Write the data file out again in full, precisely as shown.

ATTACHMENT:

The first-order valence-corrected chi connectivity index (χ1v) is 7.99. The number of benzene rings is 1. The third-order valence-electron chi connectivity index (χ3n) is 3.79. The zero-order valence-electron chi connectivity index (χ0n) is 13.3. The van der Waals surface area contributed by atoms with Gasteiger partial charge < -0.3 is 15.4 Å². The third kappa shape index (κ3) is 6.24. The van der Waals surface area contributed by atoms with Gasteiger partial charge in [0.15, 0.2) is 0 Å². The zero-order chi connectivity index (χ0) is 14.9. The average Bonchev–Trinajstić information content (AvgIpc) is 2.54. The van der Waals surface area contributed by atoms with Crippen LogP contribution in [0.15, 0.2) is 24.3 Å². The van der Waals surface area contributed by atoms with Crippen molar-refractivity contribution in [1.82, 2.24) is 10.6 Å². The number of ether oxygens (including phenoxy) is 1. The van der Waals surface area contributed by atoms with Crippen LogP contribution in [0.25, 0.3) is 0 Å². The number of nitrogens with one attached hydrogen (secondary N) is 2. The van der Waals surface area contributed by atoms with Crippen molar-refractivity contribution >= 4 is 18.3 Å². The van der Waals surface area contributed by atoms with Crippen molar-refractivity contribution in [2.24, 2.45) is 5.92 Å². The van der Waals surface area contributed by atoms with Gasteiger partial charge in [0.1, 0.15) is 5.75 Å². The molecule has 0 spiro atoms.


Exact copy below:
The first-order valence-corrected chi connectivity index (χ1v) is 7.99. The number of benzene rings is 1. The third-order valence-electron chi connectivity index (χ3n) is 3.79. The zero-order valence-electron chi connectivity index (χ0n) is 13.3. The van der Waals surface area contributed by atoms with Gasteiger partial charge < -0.3 is 15.4 Å². The third kappa shape index (κ3) is 6.24. The van der Waals surface area contributed by atoms with Gasteiger partial charge in [0.15, 0.2) is 0 Å². The zero-order chi connectivity index (χ0) is 14.9. The average Bonchev–Trinajstić information content (AvgIpc) is 2.54. The van der Waals surface area contributed by atoms with Crippen LogP contribution in [0.15, 0.2) is 24.3 Å². The van der Waals surface area contributed by atoms with Crippen molar-refractivity contribution in [1.82, 2.24) is 10.6 Å². The number of ether oxygens (including phenoxy) is 1. The van der Waals surface area contributed by atoms with Crippen LogP contribution in [0.25, 0.3) is 0 Å². The number of nitrogens with one attached hydrogen (secondary N) is 2. The van der Waals surface area contributed by atoms with Crippen molar-refractivity contribution >= 4 is 18.3 Å². The van der Waals surface area contributed by atoms with Crippen molar-refractivity contribution in [2.24, 2.45) is 5.92 Å². The van der Waals surface area contributed by atoms with Gasteiger partial charge in [0.1, 0.15) is 5.75 Å². The molecule has 0 spiro atoms.